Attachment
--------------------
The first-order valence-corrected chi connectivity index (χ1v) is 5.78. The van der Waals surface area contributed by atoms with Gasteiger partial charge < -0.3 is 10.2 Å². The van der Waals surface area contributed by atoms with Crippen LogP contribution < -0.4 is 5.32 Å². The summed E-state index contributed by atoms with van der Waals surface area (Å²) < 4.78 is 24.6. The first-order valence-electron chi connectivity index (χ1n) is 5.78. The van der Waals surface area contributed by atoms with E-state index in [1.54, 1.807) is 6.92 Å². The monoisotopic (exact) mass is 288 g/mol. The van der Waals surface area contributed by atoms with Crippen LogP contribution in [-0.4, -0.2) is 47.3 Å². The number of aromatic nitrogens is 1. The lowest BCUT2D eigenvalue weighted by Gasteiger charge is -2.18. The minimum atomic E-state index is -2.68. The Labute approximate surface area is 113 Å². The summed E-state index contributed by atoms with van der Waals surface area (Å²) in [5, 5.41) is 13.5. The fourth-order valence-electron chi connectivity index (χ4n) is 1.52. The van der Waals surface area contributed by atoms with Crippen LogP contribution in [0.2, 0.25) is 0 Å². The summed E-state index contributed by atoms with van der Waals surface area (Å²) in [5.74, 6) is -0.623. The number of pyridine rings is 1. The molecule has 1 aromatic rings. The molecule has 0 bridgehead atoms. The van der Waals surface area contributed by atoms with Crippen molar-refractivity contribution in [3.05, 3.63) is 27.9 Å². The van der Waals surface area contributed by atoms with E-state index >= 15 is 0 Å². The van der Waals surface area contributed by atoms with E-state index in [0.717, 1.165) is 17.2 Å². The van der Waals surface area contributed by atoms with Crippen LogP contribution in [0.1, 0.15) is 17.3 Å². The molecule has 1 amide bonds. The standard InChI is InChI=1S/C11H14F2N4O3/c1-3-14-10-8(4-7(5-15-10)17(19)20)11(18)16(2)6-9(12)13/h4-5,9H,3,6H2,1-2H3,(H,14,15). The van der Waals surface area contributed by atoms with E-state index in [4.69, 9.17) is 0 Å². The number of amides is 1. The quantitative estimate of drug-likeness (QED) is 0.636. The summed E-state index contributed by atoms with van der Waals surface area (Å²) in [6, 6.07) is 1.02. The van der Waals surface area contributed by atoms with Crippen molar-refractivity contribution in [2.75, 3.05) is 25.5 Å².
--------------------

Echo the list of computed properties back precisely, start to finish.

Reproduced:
The first-order valence-corrected chi connectivity index (χ1v) is 5.78. The van der Waals surface area contributed by atoms with Gasteiger partial charge < -0.3 is 10.2 Å². The van der Waals surface area contributed by atoms with Crippen LogP contribution < -0.4 is 5.32 Å². The summed E-state index contributed by atoms with van der Waals surface area (Å²) < 4.78 is 24.6. The first-order valence-electron chi connectivity index (χ1n) is 5.78. The van der Waals surface area contributed by atoms with E-state index in [1.54, 1.807) is 6.92 Å². The monoisotopic (exact) mass is 288 g/mol. The van der Waals surface area contributed by atoms with Crippen LogP contribution in [-0.4, -0.2) is 47.3 Å². The number of aromatic nitrogens is 1. The lowest BCUT2D eigenvalue weighted by Gasteiger charge is -2.18. The minimum atomic E-state index is -2.68. The Labute approximate surface area is 113 Å². The summed E-state index contributed by atoms with van der Waals surface area (Å²) in [5, 5.41) is 13.5. The fourth-order valence-electron chi connectivity index (χ4n) is 1.52. The van der Waals surface area contributed by atoms with Crippen LogP contribution in [0.2, 0.25) is 0 Å². The summed E-state index contributed by atoms with van der Waals surface area (Å²) in [5.74, 6) is -0.623. The number of pyridine rings is 1. The molecule has 1 aromatic rings. The molecule has 0 bridgehead atoms. The van der Waals surface area contributed by atoms with Crippen molar-refractivity contribution in [3.05, 3.63) is 27.9 Å². The van der Waals surface area contributed by atoms with E-state index >= 15 is 0 Å². The van der Waals surface area contributed by atoms with E-state index in [0.717, 1.165) is 17.2 Å². The van der Waals surface area contributed by atoms with Crippen LogP contribution in [0.1, 0.15) is 17.3 Å². The molecule has 1 amide bonds. The standard InChI is InChI=1S/C11H14F2N4O3/c1-3-14-10-8(4-7(5-15-10)17(19)20)11(18)16(2)6-9(12)13/h4-5,9H,3,6H2,1-2H3,(H,14,15). The van der Waals surface area contributed by atoms with E-state index in [4.69, 9.17) is 0 Å². The number of amides is 1. The quantitative estimate of drug-likeness (QED) is 0.636. The summed E-state index contributed by atoms with van der Waals surface area (Å²) in [6, 6.07) is 1.02. The van der Waals surface area contributed by atoms with Crippen molar-refractivity contribution in [2.75, 3.05) is 25.5 Å².